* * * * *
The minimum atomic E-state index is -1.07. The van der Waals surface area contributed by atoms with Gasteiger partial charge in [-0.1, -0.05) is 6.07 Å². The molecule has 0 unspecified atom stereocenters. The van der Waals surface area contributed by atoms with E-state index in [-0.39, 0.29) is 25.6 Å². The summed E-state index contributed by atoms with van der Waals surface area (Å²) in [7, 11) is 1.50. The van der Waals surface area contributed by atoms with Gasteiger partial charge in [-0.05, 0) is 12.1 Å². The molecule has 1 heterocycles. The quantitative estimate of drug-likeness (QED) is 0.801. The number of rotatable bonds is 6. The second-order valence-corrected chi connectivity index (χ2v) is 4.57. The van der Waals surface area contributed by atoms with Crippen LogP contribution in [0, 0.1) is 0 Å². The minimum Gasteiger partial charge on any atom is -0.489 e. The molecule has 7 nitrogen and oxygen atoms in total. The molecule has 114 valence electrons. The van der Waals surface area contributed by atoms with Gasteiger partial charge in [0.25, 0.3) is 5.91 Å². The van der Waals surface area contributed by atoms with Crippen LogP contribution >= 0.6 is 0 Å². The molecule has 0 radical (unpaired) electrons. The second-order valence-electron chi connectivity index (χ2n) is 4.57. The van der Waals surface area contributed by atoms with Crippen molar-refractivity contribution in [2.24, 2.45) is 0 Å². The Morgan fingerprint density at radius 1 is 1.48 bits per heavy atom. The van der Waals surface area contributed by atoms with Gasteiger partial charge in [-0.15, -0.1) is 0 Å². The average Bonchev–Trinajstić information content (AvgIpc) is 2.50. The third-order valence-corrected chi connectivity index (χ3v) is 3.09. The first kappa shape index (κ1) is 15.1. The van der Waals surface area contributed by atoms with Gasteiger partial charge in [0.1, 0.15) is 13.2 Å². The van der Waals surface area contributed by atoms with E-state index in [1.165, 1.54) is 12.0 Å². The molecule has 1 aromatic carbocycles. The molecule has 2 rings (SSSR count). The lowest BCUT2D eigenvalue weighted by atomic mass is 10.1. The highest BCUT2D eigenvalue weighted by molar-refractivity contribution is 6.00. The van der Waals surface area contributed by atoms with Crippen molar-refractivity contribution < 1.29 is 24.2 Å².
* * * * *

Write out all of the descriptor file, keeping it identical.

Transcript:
The minimum atomic E-state index is -1.07. The van der Waals surface area contributed by atoms with Gasteiger partial charge in [-0.1, -0.05) is 6.07 Å². The molecule has 0 unspecified atom stereocenters. The van der Waals surface area contributed by atoms with E-state index in [-0.39, 0.29) is 25.6 Å². The summed E-state index contributed by atoms with van der Waals surface area (Å²) in [7, 11) is 1.50. The van der Waals surface area contributed by atoms with Gasteiger partial charge in [-0.05, 0) is 12.1 Å². The molecule has 1 heterocycles. The quantitative estimate of drug-likeness (QED) is 0.801. The number of rotatable bonds is 6. The second-order valence-corrected chi connectivity index (χ2v) is 4.57. The van der Waals surface area contributed by atoms with Crippen LogP contribution in [0, 0.1) is 0 Å². The minimum Gasteiger partial charge on any atom is -0.489 e. The molecule has 7 nitrogen and oxygen atoms in total. The molecule has 114 valence electrons. The van der Waals surface area contributed by atoms with Gasteiger partial charge in [0.25, 0.3) is 5.91 Å². The van der Waals surface area contributed by atoms with Crippen LogP contribution >= 0.6 is 0 Å². The molecule has 0 radical (unpaired) electrons. The second-order valence-electron chi connectivity index (χ2n) is 4.57. The van der Waals surface area contributed by atoms with Crippen molar-refractivity contribution in [2.24, 2.45) is 0 Å². The Morgan fingerprint density at radius 1 is 1.48 bits per heavy atom. The van der Waals surface area contributed by atoms with Gasteiger partial charge in [-0.15, -0.1) is 0 Å². The average Bonchev–Trinajstić information content (AvgIpc) is 2.50. The third-order valence-corrected chi connectivity index (χ3v) is 3.09. The first kappa shape index (κ1) is 15.1. The van der Waals surface area contributed by atoms with Gasteiger partial charge in [0.1, 0.15) is 13.2 Å². The van der Waals surface area contributed by atoms with E-state index in [1.165, 1.54) is 12.0 Å². The molecule has 1 aromatic carbocycles. The molecule has 2 rings (SSSR count). The lowest BCUT2D eigenvalue weighted by atomic mass is 10.1. The highest BCUT2D eigenvalue weighted by molar-refractivity contribution is 6.00. The van der Waals surface area contributed by atoms with Crippen molar-refractivity contribution < 1.29 is 24.2 Å².